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Revista de biología marina y oceanografía

On-line version ISSN 0718-1957

Rev. biol. mar. oceanogr. vol.42 no.1 Valparaíso Apr. 2007

http://dx.doi.org/10.4067/S0718-19572007000100001 

 

Revista de Biología Marina y Oceanografía 42(1): 1-5, abril de 2007

ARTÍCULOS

Estimation of body size using morphometric relationships of head bones, pectoral fin bones and bony precaudal distance in Raneya brasiliensis (Kaup, 1856) (Pisces, Ophidiiformes, Ophidiidae) in Patagonian waters

Estimación de la talla utilizando relaciones morfométricas de huesos del cráneo, de la cintura escapular y de la distancia precaudal ósea en Raneya brasiliensis (Kaup, 1856) (Pisces, Ophidiiformes, Ophidiidae) de aguas patagónicas

 

Atila E. Gosztonyi1, Luisa Kuba1 and Lidia E. Mansur1

1Centro Nacional Patagónico. Bvd. Brown s/n. (9120) Puerto Madryn, Chubut, Argentina
goszto@cenpat.edu.ar


RESUMEN

El ofídido Raneya brasiliensis (Kaup, 1856) es una especie clave en las cadenas tróficas de alto nivel del Atlántico sudoccidental. Se calcularon ecuaciones de regresión predictivas, para estimar la talla a partir del tamaño de huesos del cráneo, del cráneo, la cintura escapular y de la distancia precaudal ósea. La transformación logarítmica de las medidas originales dio los mejores ajustes para las estimaciones.

Palabras clave: Piscivoría, mamíferos marinos, aves marinas, patagonia Argentina


ABSTRACT

The ophidiid fish Raneya brasiliensis (Kaup, 1856), is a key link in the Southwestern Patagonian higher level food web. Predictive regression equations were calculated to estimate total length in this species, using head length, various head bone lengths, cleithrum length and bony precaudal length as the independent variables. Log-transformed data gave the best fits in the equations obtained.

Key words: Piscivory, marine mammals, marine birds, Argentine Patagonia


INTRODUCTION

Raneya brasiliensis is a widely distributed ophidiid fish, living in coastal waters, at depths of 40 to 150 m, in the southwestern Atlantic, from Southern Brazil, about 23°S (Carvalho Filho 1999) to South Central Patagonia, around 46°S. Although commercially unimportant, R. brasiliensis constitutes a key link in the food web of the South Atlantic Ocean. As an important prey item in the diet of marine mammals, marine birds and fishes, it was found as food of the southern sea lion Otaria flavescens (Shaw, 1800) by Koen Alonso et al. (2000), of the imperial cormorant Phalacrocorax atriceps King, 1828 by Malacalza et al. (1994) and Gosztonyi & Kuba (1998), of the black–necked cormorant Phalacrocorax magellanicus Gmelin, 1789 by Libenson (1996). Also, R. brasiliensis appeared in the diet of the spiny dogfish, Squalus acanthias Linné, 1758 (Koen Alonso et al. 2002) and the skate Dipturus chilensis (Philippi, 1892) (Koen Alonso et al. 2001). Felisa Sánchez1 reports its presence under the older name Raneya fluminensis, as food in a variety of elasmobranchs Callorhinchus callorhynchus (Linné, 1758), Squalus acanthias, Squalus mitsukurii Jordan & Snyder, 1903, Atlantoraja castelnaui (Miranda Ribeiro, 1907), Bathyraja brachyurops (Günther, 1880), Dipturus flavirostris and Sympterygia bonapartei (Müller & Henle, 1841), as well as in the bony fishes Dissostichus eleginoides (Smitt, 1898) and Genypterus sp.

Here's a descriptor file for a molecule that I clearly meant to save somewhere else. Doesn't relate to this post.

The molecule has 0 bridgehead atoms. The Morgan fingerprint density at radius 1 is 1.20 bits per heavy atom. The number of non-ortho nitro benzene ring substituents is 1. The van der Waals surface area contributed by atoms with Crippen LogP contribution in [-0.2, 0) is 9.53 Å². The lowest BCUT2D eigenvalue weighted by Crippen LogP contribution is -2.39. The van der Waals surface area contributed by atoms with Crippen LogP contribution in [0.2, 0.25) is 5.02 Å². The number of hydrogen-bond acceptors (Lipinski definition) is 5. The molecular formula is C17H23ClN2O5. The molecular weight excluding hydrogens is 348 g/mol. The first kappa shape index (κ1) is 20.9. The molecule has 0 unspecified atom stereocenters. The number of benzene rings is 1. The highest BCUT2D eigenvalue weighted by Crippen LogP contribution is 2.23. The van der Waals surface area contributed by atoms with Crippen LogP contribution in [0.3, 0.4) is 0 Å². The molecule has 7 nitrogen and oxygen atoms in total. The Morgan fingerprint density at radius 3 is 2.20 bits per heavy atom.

In order to help in the assessment of the quantitative contribution of R. brasiliensis to the diet of marine organisms, predictive regression equations of skull length, skull and pectoral girdle bones’ size, and the bony precaudal length against total length were calculated.

 

MATERIAL AND METHODS

Sixty specimens of Raneya brasiliensis, 131 to 303 mm in total length, obtained between October 1980 and December 1998, by bottom trawling, in the vicinity of Isla Escondida (43°43'S; 65°20'W) off Chubut Province, Argentina, at depths of 40 to 55 m, were studied (Fig. 1). The specimens, fixed in 10% formaldehyde solution and preserved in 70 ethanol, were dissected, exposing the vertebral column from the left side, and excising one of the hemichrania (suspensorium, and branchial basket) and the pectoral girdles. In situ staining with alizarin red solution was performed, in order to facilitate the dissections, and preserving the integrity of the bones.

Figure 1. Distribution of Raneya brasiliensis in the Southwestern Atlantic Ocean (in black). The arrow indicates
the sampling area
Figura 1. Distribución de Raneya brasiliensis en el Océano Atlántico Sudoccidental indicada en negro. La flecha indica la zona de recolección de los ejemplares estudiados

 

The bones selected for measurements were those usually appearing in stomach contents of piscivorous organisms and are diagnostic for the species, according to Gosztonyi & Kuba (1996). Measurements were taken with electronic calipers to the nearest 0.l mm according to the schemes delineated in Figs. 2 and 3 respectively. The abbreviations used are the following: VomCaud: vomero–caudal distance or bony precaudal distance, taken from the tip of the vomer to the anterior end of the first caudal vertebra (the first vertebra with a closed haemal arch); Skull: from the tip of vomer to the end of the basioccipital. Op: length of opercular. MxL: length of the maxillary; PmxL: horizontal length of the premaxillary; PmxH: height of the ascending process of the premaxillary; HyomH height of the hyomandibular; HyomL length of hyomandibular; PreopL: length of preopercular; CleiL: length of cleithrum; DenL: length of the dentary.